Canadian Finance Minister Jim Flaherty said his next budget on Feb. 11 will show a surplus of just under C$4 billion ($3.6 billion) in the fiscal year starting April 2015 and said policy makers are not attempting to quicken a decline in the nation’s currency.
There is “no doubt” the budget will be balanced in 2015, Flaherty said after meeting with private-sector economists who provide him with forecasts that shape the plan. “We know we are on track to balance in 2015-16.” He didn’t estimate the deficit for the current fiscal year.
Prime Minister Stephen Harper and Flaherty have made balancing the budget a key part of preparations before the next election in 2015, touting it as a symbol of Canada’s strength relative to deficits in the U.S. and Europe, while delaying other tax cuts and benefits until there’s a surplus. Flaherty signaled today there won’t be a rush of new programs, saying, “I’m not going to spend a lot of money, but I’m not the only person who makes these decisions.”
Canada’s dollar was 0.1 percent weaker at C$1.1095 per U.S. dollar at 3:04 p.m. in Toronto. The currency dropped to the lowest since 2009 this month after comments by Flaherty, Harper and Bank of Canada Governor Stephen Poloz about the currency’s weakness. Flaherty denied today those comments were part of a plan to accelerate the depreciation.
“The Canadian dollar is a market currency and it moves in response to market forces,” Flaherty said. “You know I never talk about the Canadian dollar.”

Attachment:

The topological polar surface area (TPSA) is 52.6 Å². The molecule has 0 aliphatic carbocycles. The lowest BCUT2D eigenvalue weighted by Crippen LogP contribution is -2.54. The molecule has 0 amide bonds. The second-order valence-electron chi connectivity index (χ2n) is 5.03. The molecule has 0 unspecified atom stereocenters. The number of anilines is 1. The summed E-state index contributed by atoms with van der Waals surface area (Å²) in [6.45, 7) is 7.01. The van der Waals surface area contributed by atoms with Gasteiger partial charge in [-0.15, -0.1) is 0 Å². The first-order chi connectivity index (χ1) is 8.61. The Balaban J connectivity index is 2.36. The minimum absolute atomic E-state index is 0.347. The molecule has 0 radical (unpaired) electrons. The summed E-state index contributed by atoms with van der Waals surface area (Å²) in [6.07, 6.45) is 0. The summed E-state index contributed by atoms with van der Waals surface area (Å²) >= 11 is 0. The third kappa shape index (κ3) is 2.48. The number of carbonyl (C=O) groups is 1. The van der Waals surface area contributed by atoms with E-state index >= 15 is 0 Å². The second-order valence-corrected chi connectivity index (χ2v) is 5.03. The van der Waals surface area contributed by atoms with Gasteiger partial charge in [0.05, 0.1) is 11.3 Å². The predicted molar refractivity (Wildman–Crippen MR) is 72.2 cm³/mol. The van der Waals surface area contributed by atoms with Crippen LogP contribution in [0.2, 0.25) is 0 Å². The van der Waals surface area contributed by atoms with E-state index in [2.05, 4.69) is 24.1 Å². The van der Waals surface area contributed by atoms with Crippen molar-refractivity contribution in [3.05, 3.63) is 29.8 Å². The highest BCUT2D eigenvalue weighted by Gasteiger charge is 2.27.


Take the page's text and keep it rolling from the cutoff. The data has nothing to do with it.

Flaherty also said in response to a question that the health troubles he disclosed last year aren’t impairing his work, and said his health has improved since then. “Things are much better actually, thank you for asking,” he said.
Flaherty’s fiscal update from November projected a deficit of C$17.9 billion in the year ending March 31 that narrows to C$5.5 billion in fiscal 2014-15, and then a C$3.7 billion surplus in 2015-16.
Flaherty told lawmakers that his budget “will continue our government’s focus on keeping Canada’s economy stronger by introducing positive measures to grow our economy, create jobs, keep taxes low and return to balanced budgets in 2015.”
Canada could report a budget surplus a year ahead of schedule, because the C$5.5 billion deficit forecast includes C$3 billion of money set aside for economic risks, said Craig Wright, chief economist in Toronto at Royal Bank of Canada.
“We wouldn’t be shocked to see them come into balance that year if they chose to,” Wright told reporters.
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